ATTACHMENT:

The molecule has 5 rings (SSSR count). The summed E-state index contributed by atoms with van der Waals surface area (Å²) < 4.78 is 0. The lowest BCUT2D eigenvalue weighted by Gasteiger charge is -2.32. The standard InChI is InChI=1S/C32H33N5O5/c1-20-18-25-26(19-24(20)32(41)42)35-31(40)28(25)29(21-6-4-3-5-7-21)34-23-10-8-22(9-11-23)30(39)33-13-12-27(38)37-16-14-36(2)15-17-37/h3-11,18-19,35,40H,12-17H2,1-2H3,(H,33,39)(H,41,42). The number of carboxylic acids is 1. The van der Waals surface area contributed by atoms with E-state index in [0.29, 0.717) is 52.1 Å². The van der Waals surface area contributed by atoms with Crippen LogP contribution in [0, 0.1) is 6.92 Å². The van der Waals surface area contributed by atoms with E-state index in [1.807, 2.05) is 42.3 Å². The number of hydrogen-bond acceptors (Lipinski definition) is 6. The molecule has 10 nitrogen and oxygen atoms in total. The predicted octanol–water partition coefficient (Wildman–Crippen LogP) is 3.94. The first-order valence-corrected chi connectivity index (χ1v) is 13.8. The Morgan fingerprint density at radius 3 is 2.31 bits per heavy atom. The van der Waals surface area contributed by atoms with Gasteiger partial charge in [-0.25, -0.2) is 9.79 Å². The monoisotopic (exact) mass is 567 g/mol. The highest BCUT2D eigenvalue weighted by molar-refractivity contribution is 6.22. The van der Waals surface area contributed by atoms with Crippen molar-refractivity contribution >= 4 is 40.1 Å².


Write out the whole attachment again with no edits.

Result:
The molecule has 5 rings (SSSR count). The summed E-state index contributed by atoms with van der Waals surface area (Å²) < 4.78 is 0. The lowest BCUT2D eigenvalue weighted by Gasteiger charge is -2.32. The standard InChI is InChI=1S/C32H33N5O5/c1-20-18-25-26(19-24(20)32(41)42)35-31(40)28(25)29(21-6-4-3-5-7-21)34-23-10-8-22(9-11-23)30(39)33-13-12-27(38)37-16-14-36(2)15-17-37/h3-11,18-19,35,40H,12-17H2,1-2H3,(H,33,39)(H,41,42). The number of carboxylic acids is 1. The van der Waals surface area contributed by atoms with E-state index in [0.29, 0.717) is 52.1 Å². The van der Waals surface area contributed by atoms with Crippen LogP contribution in [0, 0.1) is 6.92 Å². The van der Waals surface area contributed by atoms with E-state index in [1.807, 2.05) is 42.3 Å². The number of hydrogen-bond acceptors (Lipinski definition) is 6. The molecule has 10 nitrogen and oxygen atoms in total. The predicted octanol–water partition coefficient (Wildman–Crippen LogP) is 3.94. The first-order valence-corrected chi connectivity index (χ1v) is 13.8. The Morgan fingerprint density at radius 3 is 2.31 bits per heavy atom. The van der Waals surface area contributed by atoms with Gasteiger partial charge in [-0.25, -0.2) is 9.79 Å². The monoisotopic (exact) mass is 567 g/mol. The highest BCUT2D eigenvalue weighted by molar-refractivity contribution is 6.22. The van der Waals surface area contributed by atoms with Crippen molar-refractivity contribution >= 4 is 40.1 Å².